Security and Safety Issues for Media Workers, part II

Security and Safety Issues for Media Workers, part II

Francis Kohn, director of AFP, talks to photographer William Daniels (center) and World Press Photo Managing Director Michiel Munneke (right), after the Security and Safety Issues for Media Workers discussion. April 2014 © Bas de Meijer / Hollandse Hoogte

Journalists are becoming targets for assault, kidnapping and murder. At the World Press Photo Awards Days in April, Aidan Sullivan of Getty Images hosted a discussion on security and the prevention of danger to media workers. The first article covered the issues discussed. This article will cover prevention.

Sullivan pointed out that in 90 percent of attacks on journalists, the perpetrators met with complete impunity. “If we want to maintain unbiased reporting, we must lobby and use our voice to tackle this impunity,” he said. “We need to find legal and practical ways to help our colleagues, who take risks so that we can hear the truth.” The message should be out there that if you threaten or attack a journalist, you are not going to get away with it. The UN is currently looking at legislation that may do this. “If we can get it to the point where it becomes a war crime to harm journalists working in conflict zones, people may take notice,” Sullivan said.

Discussion also centered on practical measures for ensuring journalists’ safety. Sebastián Aguirre, of the human-rights organization Article 19, said it wasn’t enough simply to do something like issuing journalists with bullet-proof vests. Wearing a helmet or bullet-proof vest could work against the trust that journalists had to build up to do their job well. In some situations, it could even make them targets. Article 19 took a more holistic approach to security, involving pre-assignment training, management and support in the field (media organizations taking more responsibility for journalists), and mitigation (practical support to journalists who had suffered assault, and to their families and colleagues).

Francis Kohn, director of AFP, said it was important for large media organizations to act responsibly. AFP made pre-assignment training mandatory. Working with the French government and private security firms, it gave practical training in working in war and disaster zones, and on how to cope with such dangers as kidnapping. AFP also provided specialized equipment (such as bullet-proof vests that could be worn under normal clothing), and specific logistical support on the ground.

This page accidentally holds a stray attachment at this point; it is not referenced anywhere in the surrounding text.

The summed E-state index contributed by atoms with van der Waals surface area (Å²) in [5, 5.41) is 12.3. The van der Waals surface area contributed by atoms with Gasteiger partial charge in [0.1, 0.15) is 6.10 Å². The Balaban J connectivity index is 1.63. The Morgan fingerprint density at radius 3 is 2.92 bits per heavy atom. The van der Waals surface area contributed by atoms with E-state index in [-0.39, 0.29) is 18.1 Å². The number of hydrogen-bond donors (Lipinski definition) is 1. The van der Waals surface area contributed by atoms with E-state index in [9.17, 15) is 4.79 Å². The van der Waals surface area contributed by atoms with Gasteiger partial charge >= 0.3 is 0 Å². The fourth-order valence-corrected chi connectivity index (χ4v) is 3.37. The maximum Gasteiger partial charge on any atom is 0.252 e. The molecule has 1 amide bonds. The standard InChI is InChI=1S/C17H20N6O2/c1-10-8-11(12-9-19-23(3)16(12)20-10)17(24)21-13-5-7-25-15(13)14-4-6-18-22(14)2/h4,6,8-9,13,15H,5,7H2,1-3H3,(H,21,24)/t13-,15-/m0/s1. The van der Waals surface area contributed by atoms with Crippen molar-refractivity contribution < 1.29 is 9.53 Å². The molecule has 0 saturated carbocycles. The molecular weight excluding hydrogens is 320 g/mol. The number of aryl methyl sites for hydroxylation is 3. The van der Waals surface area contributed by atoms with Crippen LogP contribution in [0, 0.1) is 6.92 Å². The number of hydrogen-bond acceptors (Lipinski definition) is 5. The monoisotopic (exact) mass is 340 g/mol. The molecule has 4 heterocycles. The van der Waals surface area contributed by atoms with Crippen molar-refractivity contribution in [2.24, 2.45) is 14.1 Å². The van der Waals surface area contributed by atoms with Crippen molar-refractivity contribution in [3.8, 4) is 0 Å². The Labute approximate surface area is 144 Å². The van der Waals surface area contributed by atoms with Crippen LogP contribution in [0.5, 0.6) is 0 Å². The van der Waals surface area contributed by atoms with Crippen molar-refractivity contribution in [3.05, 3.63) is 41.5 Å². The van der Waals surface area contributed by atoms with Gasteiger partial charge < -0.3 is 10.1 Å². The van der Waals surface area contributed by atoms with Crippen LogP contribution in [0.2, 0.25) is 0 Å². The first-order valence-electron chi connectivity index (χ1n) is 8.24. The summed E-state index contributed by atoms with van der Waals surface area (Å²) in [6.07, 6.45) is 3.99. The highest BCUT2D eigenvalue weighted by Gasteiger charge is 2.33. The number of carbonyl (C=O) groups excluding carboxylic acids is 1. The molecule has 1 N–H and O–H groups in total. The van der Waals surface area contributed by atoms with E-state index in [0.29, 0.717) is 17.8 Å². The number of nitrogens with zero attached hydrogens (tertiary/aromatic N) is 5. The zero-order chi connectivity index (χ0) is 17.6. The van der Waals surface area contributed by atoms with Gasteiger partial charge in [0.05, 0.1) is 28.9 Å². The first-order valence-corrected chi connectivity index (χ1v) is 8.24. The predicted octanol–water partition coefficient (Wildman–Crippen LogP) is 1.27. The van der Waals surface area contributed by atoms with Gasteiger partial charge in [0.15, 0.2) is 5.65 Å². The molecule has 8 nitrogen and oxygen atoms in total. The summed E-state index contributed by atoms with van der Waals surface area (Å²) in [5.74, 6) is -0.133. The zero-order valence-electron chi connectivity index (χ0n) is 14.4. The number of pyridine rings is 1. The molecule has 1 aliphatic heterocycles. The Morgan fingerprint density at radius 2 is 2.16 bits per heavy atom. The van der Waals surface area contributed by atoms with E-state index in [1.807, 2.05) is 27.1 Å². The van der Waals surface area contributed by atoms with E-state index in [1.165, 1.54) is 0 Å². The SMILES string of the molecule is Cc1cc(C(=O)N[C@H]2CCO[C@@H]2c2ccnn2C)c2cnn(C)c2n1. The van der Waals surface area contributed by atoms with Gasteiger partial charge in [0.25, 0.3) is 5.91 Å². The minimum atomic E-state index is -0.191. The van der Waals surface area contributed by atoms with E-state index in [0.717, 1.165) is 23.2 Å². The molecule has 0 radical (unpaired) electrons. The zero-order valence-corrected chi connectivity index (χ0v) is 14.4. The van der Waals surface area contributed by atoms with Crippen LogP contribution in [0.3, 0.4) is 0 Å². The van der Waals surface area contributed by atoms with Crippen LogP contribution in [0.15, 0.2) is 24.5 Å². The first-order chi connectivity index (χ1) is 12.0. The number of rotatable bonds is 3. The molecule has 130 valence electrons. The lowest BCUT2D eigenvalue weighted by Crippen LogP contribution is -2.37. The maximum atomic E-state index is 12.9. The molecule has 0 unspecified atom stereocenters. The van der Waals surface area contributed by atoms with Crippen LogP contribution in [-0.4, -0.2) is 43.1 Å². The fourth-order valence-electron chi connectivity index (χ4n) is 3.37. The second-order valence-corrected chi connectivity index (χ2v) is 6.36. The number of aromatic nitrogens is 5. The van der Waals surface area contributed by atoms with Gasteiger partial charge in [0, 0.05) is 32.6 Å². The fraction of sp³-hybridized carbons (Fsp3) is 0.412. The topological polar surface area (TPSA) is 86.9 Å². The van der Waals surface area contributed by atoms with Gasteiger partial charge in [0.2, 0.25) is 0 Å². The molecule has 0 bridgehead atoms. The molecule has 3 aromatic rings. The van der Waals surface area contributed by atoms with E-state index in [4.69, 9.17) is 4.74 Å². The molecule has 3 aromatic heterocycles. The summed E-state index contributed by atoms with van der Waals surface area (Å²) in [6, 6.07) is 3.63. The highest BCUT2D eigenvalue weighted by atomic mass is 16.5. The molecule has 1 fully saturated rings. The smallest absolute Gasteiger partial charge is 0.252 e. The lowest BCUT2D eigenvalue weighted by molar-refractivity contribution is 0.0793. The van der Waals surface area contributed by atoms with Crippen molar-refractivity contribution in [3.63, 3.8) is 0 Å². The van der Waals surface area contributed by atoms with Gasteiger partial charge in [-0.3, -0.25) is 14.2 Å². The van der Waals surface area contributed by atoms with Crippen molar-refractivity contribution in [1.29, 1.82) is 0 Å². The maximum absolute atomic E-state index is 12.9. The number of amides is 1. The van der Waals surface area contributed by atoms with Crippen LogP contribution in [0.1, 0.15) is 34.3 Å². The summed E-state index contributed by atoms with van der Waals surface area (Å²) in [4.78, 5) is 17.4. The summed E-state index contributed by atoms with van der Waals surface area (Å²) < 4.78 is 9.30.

Photographer William Daniels spoke of his own preparations as a freelance photographer, of the need on such assignments for a good car, a good driver, a good hotel and good insurance—all of which cost money, and could usually be afforded only with a well-paid assignment from top media. He put the case for a global professional agreement to ensure media organizations paid the insurance for journalists in conflict zones. In the meantime, his advice to starting journalists was ‘be aware’, and not to take big risks for one picture. “It’s dangerously easy to get carried away by your own passion and sense of what is important at the time,” he said. “But the important thing is to think quietly, and assess each situation carefully.”

Discussion also focused on wider risks to journalists, such as post-traumatic stress disorder (PTSD). AFP, for example, offers PTSD support after dangerous assignments and events, such as access to a private blog of other journalists’ experiences. Photographer Peter van Agtmael spoke from his own experience, saying that dealing with PTSD was not only about coping with traumatic memories, but becoming mindful of your own limits. “There is no shame in that,” he said. “You need to be smart and thoughtful, so you can still be working in a few years’ time.”